In four years, the lawmakers who represent you at the statehouse and in Congress could change, but how those decisions will be made is in question.
During this year’s legislative session, lawmakers considered a proposal that would have named a citizens group to handle the next redistricting process in 2021, instead of state legislators making those decisions. The proposal was not approved, but some local lawmakers said they expect the issue will come up again in the 2018 legislative session.
Redistricting has become an important topic to voters who want to make sure their interests are being represented at the state and federal level, said Julia Vaughn, policy director at Common Cause Indiana, an organization that seeks to hold public officials accountable to their constituents.
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That process, which redraws the boundaries of districts for state senate, state representative and U.S. Congress, will be done again after the next Census in 2020. And one of the key issues that needs to be decided is who will draw those lines.
In the past, that work has been done by state lawmakers, as the state’s constitution states. But the concern with that process is with gerrymandering, where the districts are drawn in a way to keep a certain political party or candidate in office, Vaughn said. That’s why Common Cause Indiana and the League of Women Voters of Indiana teamed up to form the Indiana Coalition for Independent Redistricting, a grassroots effort to change the process so the decision is made by voters, instead of lawmakers, Vaughn said.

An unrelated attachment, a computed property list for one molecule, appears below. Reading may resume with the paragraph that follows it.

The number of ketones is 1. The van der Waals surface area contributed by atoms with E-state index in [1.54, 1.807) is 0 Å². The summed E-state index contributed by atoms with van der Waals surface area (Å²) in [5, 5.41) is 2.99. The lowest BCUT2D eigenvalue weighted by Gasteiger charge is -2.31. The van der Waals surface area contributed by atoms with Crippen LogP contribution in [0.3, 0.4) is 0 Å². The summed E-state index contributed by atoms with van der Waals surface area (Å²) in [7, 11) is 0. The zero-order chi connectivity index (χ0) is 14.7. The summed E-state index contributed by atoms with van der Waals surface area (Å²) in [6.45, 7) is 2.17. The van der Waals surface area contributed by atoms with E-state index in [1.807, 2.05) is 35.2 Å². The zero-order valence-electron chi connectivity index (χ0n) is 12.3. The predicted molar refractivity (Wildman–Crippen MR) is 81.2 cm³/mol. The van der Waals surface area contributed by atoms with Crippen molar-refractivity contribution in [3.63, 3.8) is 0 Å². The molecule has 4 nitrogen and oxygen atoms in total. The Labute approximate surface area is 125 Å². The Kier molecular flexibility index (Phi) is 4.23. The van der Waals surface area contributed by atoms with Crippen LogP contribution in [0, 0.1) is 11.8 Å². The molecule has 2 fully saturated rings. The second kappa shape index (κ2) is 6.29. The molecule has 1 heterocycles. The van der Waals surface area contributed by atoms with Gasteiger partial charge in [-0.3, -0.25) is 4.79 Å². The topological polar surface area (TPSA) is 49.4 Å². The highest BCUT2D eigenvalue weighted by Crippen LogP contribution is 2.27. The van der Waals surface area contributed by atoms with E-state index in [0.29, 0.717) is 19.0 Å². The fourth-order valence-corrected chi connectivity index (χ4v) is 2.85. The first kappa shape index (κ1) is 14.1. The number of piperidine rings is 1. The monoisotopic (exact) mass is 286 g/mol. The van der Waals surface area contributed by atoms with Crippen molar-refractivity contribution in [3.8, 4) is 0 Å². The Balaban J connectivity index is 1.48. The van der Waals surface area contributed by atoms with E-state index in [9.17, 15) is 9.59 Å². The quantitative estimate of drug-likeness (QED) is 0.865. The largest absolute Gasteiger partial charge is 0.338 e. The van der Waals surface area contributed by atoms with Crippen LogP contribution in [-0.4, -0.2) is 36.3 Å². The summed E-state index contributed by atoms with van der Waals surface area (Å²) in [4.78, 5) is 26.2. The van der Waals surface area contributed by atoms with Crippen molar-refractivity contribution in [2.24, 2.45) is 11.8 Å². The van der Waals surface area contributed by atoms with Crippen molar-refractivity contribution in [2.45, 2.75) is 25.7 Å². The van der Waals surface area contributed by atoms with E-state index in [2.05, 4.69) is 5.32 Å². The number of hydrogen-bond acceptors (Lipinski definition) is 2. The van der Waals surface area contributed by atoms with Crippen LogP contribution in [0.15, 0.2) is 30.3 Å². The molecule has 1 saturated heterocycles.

“This is the fundamental groundwork for which our elections for the next 10 years will be based,” Vaughn said.
“It can have a big impact on elections.”
The group helped promote the proposal in this year’s legislative session, which wasn’t approved. And they plan to be back again next session, she said.
A key issue with the proposal was a lack of a detailed plan for what would happen if the maps drawn by the committee were rejected by lawmakers, said State Rep. Milo Smith, who represents portions of Columbus and is chairman of the House elections committee.
Under the proposal, if lawmakers were to turn down two proposals from the committee, no process was laid out for what would happen next, Smith said. That proposal also would have required a special session for lawmakers to vote on the proposals, and if it wasn’t approved, money would have been wasted and the process wouldn’t seem very credible, Smith said. And if two proposals were turned down, lawmakers would have the responsibility of creating their own maps, which would also look suspicious, Smith said.
Smith, a Republican, supports redistricting in a way that makes sense, including keeping neighborhoods and geographic areas together, he said. For example, he pushed for redistricting after the last Census that would have put all of his neighborhood into one district, instead of being split in half as it had been, but also removed a section of Johnson County where 70 percent of voters were Republican.
“I don’t want to gerrymander and I don’t want people to think we are drawing it just so we can be re-elected. I feel strongly about that,” Smith said.
But any proposal for reform has to clearly lay out the rules and the process so it is clear from the beginning, Smith said.